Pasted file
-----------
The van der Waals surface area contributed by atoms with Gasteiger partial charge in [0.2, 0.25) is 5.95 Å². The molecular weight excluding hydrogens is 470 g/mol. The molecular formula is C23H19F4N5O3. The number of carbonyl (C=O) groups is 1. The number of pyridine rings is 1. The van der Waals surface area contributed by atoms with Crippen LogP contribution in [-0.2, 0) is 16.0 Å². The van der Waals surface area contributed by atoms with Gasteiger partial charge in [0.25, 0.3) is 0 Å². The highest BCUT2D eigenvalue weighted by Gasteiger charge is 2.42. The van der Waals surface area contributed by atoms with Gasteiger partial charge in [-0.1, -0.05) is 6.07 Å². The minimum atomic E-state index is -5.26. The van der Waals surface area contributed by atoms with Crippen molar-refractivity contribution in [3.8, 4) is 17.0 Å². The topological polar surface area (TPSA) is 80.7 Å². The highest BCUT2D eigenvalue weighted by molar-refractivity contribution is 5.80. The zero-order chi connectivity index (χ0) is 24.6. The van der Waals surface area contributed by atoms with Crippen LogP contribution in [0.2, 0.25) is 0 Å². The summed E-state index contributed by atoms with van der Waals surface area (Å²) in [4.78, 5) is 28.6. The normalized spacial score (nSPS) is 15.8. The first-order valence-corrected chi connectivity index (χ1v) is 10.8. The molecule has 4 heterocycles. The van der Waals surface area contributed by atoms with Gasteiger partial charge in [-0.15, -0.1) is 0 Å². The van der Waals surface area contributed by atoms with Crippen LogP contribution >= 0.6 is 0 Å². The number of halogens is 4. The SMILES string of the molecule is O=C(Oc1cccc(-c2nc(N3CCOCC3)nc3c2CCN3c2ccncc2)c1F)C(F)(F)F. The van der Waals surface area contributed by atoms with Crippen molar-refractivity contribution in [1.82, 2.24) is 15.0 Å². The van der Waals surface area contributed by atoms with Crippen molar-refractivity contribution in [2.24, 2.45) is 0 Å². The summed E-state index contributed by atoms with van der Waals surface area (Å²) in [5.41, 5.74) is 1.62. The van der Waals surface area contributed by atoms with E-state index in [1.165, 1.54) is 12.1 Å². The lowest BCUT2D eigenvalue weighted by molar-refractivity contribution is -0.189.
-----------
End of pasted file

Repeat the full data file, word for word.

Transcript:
The van der Waals surface area contributed by atoms with Gasteiger partial charge in [0.2, 0.25) is 5.95 Å². The molecular weight excluding hydrogens is 470 g/mol. The molecular formula is C23H19F4N5O3. The number of carbonyl (C=O) groups is 1. The number of pyridine rings is 1. The van der Waals surface area contributed by atoms with Crippen LogP contribution in [-0.2, 0) is 16.0 Å². The van der Waals surface area contributed by atoms with Gasteiger partial charge in [0.25, 0.3) is 0 Å². The highest BCUT2D eigenvalue weighted by Gasteiger charge is 2.42. The van der Waals surface area contributed by atoms with Gasteiger partial charge in [-0.1, -0.05) is 6.07 Å². The minimum atomic E-state index is -5.26. The van der Waals surface area contributed by atoms with Crippen molar-refractivity contribution in [3.8, 4) is 17.0 Å². The topological polar surface area (TPSA) is 80.7 Å². The highest BCUT2D eigenvalue weighted by molar-refractivity contribution is 5.80. The zero-order chi connectivity index (χ0) is 24.6. The van der Waals surface area contributed by atoms with Crippen LogP contribution in [0.2, 0.25) is 0 Å². The summed E-state index contributed by atoms with van der Waals surface area (Å²) in [4.78, 5) is 28.6. The normalized spacial score (nSPS) is 15.8. The first-order valence-corrected chi connectivity index (χ1v) is 10.8. The molecule has 4 heterocycles. The van der Waals surface area contributed by atoms with Gasteiger partial charge in [-0.15, -0.1) is 0 Å². The van der Waals surface area contributed by atoms with Crippen LogP contribution >= 0.6 is 0 Å². The number of halogens is 4. The SMILES string of the molecule is O=C(Oc1cccc(-c2nc(N3CCOCC3)nc3c2CCN3c2ccncc2)c1F)C(F)(F)F. The van der Waals surface area contributed by atoms with Crippen molar-refractivity contribution in [1.82, 2.24) is 15.0 Å². The van der Waals surface area contributed by atoms with Crippen molar-refractivity contribution in [2.24, 2.45) is 0 Å². The summed E-state index contributed by atoms with van der Waals surface area (Å²) in [5.41, 5.74) is 1.62. The van der Waals surface area contributed by atoms with E-state index in [1.165, 1.54) is 12.1 Å². The lowest BCUT2D eigenvalue weighted by molar-refractivity contribution is -0.189.